Raptor Ecology

Those of you who have seen my personal facebook page know that I am in a raptor ecology course here at school and that I’m loving it. So much in fact, that I thought I’d write a blog post explaining some of the things we do.  Unfortunately, since I’m not fond of putting pictures of people on a public blog I will be explaining without photos, so bear with me.

Before I get too excited, I suppose I should explain what I mean by trapping. I want everyone who might read this that we make sure the process is as humane as  possible. We can’t keep the raptors (primarily Redtail Hawks) from being stressed, but at the very least we can reduce the impact we have on them. I’ll explain how we process them latter in the post, but I really do think that the experience is similar to a child getting a physical for the first time. Some of the data we collect is similar and just like a child might be, the hawk is there unwillingly. We may not be able to tell the hawk we mean no harm, but we can also move in a manner that limits how stressed the hawk gets.

I’m getting a little ahead of myself, so I’m going to try to explain how the trap works. The bottom is made of two layers of rectangular plywood. In between the plywood is weights; the trap needs to be heavy enough that the raptor doesn’t fly away with it, but not so heavy that the raptor gets injured if it struggles. Over the trap wire mesh forms a cage. This is were the bait goes. Lastly, microfilament is used to form nooses that are attached to to the top and sides of the mesh cage. The idea is that the raptor will see the bait in the trap and dive down to get it. The hope is that the raptor will walk on the trap trying to get at the bait.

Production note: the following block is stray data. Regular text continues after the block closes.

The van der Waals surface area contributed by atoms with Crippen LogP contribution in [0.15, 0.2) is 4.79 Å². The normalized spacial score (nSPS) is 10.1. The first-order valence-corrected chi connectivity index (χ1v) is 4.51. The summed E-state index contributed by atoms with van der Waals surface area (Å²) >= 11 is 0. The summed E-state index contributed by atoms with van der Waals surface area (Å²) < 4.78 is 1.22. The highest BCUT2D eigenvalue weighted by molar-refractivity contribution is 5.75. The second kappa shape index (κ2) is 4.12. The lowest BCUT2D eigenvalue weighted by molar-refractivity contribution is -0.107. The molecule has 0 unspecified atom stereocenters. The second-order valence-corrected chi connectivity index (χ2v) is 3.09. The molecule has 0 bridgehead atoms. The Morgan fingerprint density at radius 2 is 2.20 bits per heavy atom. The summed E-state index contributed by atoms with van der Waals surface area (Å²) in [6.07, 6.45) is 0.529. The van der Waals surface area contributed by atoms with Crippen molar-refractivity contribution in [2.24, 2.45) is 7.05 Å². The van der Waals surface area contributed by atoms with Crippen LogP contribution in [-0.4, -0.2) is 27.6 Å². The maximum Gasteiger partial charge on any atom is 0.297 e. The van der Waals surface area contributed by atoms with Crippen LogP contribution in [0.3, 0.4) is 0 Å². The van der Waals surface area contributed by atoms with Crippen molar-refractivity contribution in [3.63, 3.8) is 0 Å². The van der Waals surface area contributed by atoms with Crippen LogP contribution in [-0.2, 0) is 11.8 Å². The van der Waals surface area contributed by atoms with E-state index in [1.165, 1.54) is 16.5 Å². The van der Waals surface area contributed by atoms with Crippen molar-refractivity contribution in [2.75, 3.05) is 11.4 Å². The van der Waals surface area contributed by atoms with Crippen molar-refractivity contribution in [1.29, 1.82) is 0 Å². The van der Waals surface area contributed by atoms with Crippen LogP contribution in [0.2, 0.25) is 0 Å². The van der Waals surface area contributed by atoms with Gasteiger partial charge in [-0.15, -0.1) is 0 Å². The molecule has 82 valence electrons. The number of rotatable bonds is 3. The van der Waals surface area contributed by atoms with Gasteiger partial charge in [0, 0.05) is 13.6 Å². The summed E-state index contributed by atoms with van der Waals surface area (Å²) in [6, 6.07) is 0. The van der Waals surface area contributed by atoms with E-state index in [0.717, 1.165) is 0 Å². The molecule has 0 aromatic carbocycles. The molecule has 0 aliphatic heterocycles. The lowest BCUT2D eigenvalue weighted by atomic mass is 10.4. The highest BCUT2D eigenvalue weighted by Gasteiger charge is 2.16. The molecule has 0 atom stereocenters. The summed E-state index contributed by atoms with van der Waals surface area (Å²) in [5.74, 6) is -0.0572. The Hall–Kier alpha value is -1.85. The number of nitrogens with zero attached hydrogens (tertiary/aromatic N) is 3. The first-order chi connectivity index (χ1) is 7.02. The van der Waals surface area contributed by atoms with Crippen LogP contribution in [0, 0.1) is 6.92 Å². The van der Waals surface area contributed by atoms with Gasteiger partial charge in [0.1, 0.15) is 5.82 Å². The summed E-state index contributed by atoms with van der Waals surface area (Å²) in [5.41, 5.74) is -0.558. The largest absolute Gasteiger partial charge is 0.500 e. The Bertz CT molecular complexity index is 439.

That, folks, is easier said than done. For the raptor to land on the trap it needs to be placed correctly and even then there’s no guarantee that the raptor will land. Even then placed is a misleading term. What we really do is drop the trap from a vehicle that is moving fast enough that the raptor doesn’t connect it with the trap, but slow enough that the person dropping the trap can do it effectively. Then, if the raptor is still perched after the trap has been dropped, the car dives out of the raptors line of sight and waits. This seems to work best with at least three person. It’s really hard to hear when waiting to drop, so when our professor says drop it works a lot better when someone taps the person who’s dropping when it’s time.

Next comes the waiting game. Sometimes the raptor flies right away, but usually they seem to deliberate. Then, once they land there’s no guarantee that they are caught. This weekend one landed three times and still was lucky. In hindsight we probably rushed things, but in our defense there was a cat in the area and we were worried that if the cat came our way and the raptor was caught things could have turned ugly. The point is, deciding to pick up the trap is a hard call to make. In other words, like most things waiting for a raptor to get caught is the worst part of the experience.

However, if the raptor is on the trap, the longer you wait the more rewarding the experience. Seeing a raptor up close is amazing. On the trap they’re so powerful, yet so vulnerable. I don’t I really understood that until this weekend. We caught a large female and I was able to help take her off the trap. She turned out to be the third largest redtail our professor has caught, but at the time we thought she was the largest. Regardless, of her actual size she was strong. There are no words to describe how beautiful she was. The original plan had been for the other classmate and I to learn how to band her, but it was quickly apparent we would not be able to handle her strength. She was impressive.